Mining wasteland faces green challenge

Updated: 2013-11-05 07:20

By Wamg Kaihao (China Daily)

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Reclamation trust fund

Wujiata mine is affiliated with Shenhua Group, China's biggest coal mining conglomerate. In 2011, the company launched a policy that allocates 0.46 yuan from every ton of coal it sells to the land reclamation fund.

Last year, Wujiata received 1.3 million yuan from the fund, which helped the reclamation work and introduced a greater variety of tree species, according to Zhang. He said he feels blessed because he no longer has to apply for special funding from the group every time he wants to launch a new project. He has even tried, unsuccessfully so far, to grow grapes.

"This is an old mine, so our production facilities lagged behind others, but at least we are one of the country's leaders in terms of mine reclamation," said Zhang. "The investment required is not as high as that for introducing new mining machines, but we will see results a lot faster."

Wujiata's coal reserves are likely to be exhausted by 2020, when the total reclaimed area will be 660 hectares, said Zhang, adding that he hopes the reclamation work will prevent the miners from facing a future without jobs.

"Our final goal is to make this reclaimed area an eco-tourism site to provide work for the miners and their families. Imagine it, if we can successfully establish a vineyard in the future..."

Although the municipal land and resources bureau in Ordos has encouraged operators to replicate Wujiata's example, Tao Rui, deputy director of the municipal office in charge of mine reclamation, admitted that only large businesses can afford the costs.

Some of China's major coal producers have adopted an approach similar to Shenhua's by financing land reclamation through a levy on production, but there is no uniform criterion on how much money they should donate.

"Consequently, the number of operators using these advanced methods is still very low," said Tao. "Businesses determine their own methods of land reclamation."

"Now, it will be enough if they can restore the landscape and minimize the impact on the environment. However, this rough-and-ready approach to rehabilitation should be changed in the long term."

Return to farming?

A question is: If reclamation methods become mature, how much will the farmers benefit? They face a tough choice - should they return to their farmland or not?

Bai Lijun, 37, is the head of Bulianta village in Ejin Horo. About 60 percent of the village area was abandoned between 2009 and 2012 after the discovery of huge coal reserves.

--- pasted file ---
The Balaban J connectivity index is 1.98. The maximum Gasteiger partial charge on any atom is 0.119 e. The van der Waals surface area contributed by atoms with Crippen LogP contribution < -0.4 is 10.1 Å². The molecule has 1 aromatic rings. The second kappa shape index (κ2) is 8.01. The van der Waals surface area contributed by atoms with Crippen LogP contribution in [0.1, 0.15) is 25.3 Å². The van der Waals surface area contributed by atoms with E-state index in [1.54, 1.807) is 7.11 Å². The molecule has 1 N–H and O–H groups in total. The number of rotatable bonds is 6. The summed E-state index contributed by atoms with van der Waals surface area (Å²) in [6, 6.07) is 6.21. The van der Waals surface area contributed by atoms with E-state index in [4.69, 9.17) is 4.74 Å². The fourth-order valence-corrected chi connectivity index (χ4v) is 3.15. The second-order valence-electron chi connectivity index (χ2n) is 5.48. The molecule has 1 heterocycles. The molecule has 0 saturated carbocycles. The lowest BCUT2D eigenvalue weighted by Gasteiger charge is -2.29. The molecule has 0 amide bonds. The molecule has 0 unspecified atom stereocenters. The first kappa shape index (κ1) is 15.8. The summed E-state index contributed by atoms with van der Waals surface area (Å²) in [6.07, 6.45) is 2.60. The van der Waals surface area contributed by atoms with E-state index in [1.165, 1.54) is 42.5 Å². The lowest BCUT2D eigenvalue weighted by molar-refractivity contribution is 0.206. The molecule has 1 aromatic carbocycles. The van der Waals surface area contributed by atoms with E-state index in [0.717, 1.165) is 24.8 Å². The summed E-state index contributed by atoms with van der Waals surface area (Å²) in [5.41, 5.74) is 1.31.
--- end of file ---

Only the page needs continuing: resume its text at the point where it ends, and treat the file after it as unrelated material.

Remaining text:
"Those who didn't move out are really envious," said Bai. "Families used to earn around 30,000 yuan annually by growing corn, but every family that's moved to town has received compensation of around 400,000 yuan."

The banner government even provides each family with a free apartment, with 35 square meters of per capita living space, in town.

According to Song from the banner's land and resources bureau, in the past decade, more than 1,500 villagers or herdsmen from Ejin Horo have been relocated to the town because of mining operations.

"The government cannot replace the market," Song explained. "We used to arrange jobs for the villagers, but the process is time-consuming and the positions offered don't satisfy everyone. That's why we switched to providing cash compensation."

Bai said that few of Bulianta's relocated villagers now work, apart from a small number who have embraced opportunities in town and opened small businesses. It seems the villagers have little idea of how to handle the large sums of money they've been given.

When asked what the villagers do every day now that they have lost their land, his answer was terse. "Nothing. What else can they do other than play mahjong and prattle?

"We're really unsure about whether we will be able to cultivate the barren land, even though it will be returned to us eventually," he added.

Bai is skeptical about the current methods of land reclamation. "I guess few people would return to their farms, even if the land were fertile. Can you expect people who are used to a comfortable life to resume exhausting farm work?"

Some people still miss the old days, though. In 2011, 48-year-old Su Baorong invested 300,000 yuan to open a restaurant in his new neighborhood, but the business hasn't fared well.

He was sad that many of the villagers have no regular work. "With money, people say goodbye to their old neighbors and search for their own fortune," he said in a sarcastic tone. "Coal makes everything different; 95 percent of the people who moved from the village loaned money to invest in mines. When the price of coal plummeted, they suffered huge losses."

Su worked in a coal mine in the late 1990s, but was laid off when the mine was merged with a bigger company, leaving him reluctant to be associated with the industry again.

"I used to have well-irrigated land, which is uncommon in our village. If I have the chance to farm the rehabilitated land, I would love to do so," he sighed.